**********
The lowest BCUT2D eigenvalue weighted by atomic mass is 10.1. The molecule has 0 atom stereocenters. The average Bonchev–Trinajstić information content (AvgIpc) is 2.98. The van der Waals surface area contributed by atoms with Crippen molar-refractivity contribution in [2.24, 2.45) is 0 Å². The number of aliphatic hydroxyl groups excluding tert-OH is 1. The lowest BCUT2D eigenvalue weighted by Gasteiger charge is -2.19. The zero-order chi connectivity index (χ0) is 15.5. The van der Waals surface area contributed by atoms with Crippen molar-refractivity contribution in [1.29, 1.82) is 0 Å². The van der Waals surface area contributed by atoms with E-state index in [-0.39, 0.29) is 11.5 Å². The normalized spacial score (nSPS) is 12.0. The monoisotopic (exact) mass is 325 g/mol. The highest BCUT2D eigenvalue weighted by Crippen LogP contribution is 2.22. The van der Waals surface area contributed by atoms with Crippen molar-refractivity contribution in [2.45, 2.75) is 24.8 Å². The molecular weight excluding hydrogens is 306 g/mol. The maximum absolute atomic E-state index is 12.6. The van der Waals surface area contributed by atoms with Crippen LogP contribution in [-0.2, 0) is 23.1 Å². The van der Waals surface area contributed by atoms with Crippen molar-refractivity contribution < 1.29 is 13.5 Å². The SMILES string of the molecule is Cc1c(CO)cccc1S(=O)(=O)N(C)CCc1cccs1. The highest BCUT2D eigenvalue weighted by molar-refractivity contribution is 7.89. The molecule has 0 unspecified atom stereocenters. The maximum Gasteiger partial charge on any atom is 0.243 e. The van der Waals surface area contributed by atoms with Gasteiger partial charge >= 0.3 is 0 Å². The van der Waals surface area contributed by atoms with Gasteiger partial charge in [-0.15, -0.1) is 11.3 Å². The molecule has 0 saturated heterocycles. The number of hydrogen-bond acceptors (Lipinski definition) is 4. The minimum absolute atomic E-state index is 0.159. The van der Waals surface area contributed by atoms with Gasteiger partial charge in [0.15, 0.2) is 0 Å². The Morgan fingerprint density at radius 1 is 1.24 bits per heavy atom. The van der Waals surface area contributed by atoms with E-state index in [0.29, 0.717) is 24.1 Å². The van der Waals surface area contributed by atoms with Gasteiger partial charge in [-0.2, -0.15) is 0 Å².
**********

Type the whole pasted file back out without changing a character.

The lowest BCUT2D eigenvalue weighted by atomic mass is 10.1. The molecule has 0 atom stereocenters. The average Bonchev–Trinajstić information content (AvgIpc) is 2.98. The van der Waals surface area contributed by atoms with Crippen molar-refractivity contribution in [2.24, 2.45) is 0 Å². The number of aliphatic hydroxyl groups excluding tert-OH is 1. The lowest BCUT2D eigenvalue weighted by Gasteiger charge is -2.19. The zero-order chi connectivity index (χ0) is 15.5. The van der Waals surface area contributed by atoms with Crippen molar-refractivity contribution in [1.29, 1.82) is 0 Å². The van der Waals surface area contributed by atoms with E-state index in [-0.39, 0.29) is 11.5 Å². The normalized spacial score (nSPS) is 12.0. The monoisotopic (exact) mass is 325 g/mol. The highest BCUT2D eigenvalue weighted by Crippen LogP contribution is 2.22. The van der Waals surface area contributed by atoms with Crippen molar-refractivity contribution in [2.45, 2.75) is 24.8 Å². The molecular weight excluding hydrogens is 306 g/mol. The maximum absolute atomic E-state index is 12.6. The van der Waals surface area contributed by atoms with Crippen LogP contribution in [-0.2, 0) is 23.1 Å². The van der Waals surface area contributed by atoms with Crippen molar-refractivity contribution < 1.29 is 13.5 Å². The SMILES string of the molecule is Cc1c(CO)cccc1S(=O)(=O)N(C)CCc1cccs1. The highest BCUT2D eigenvalue weighted by molar-refractivity contribution is 7.89. The molecule has 0 unspecified atom stereocenters. The maximum Gasteiger partial charge on any atom is 0.243 e. The van der Waals surface area contributed by atoms with Gasteiger partial charge >= 0.3 is 0 Å². The van der Waals surface area contributed by atoms with Gasteiger partial charge in [-0.15, -0.1) is 11.3 Å². The molecule has 0 saturated heterocycles. The number of hydrogen-bond acceptors (Lipinski definition) is 4. The minimum absolute atomic E-state index is 0.159. The van der Waals surface area contributed by atoms with Gasteiger partial charge in [0.15, 0.2) is 0 Å². The Morgan fingerprint density at radius 1 is 1.24 bits per heavy atom. The van der Waals surface area contributed by atoms with E-state index in [0.29, 0.717) is 24.1 Å². The van der Waals surface area contributed by atoms with Gasteiger partial charge in [-0.2, -0.15) is 0 Å².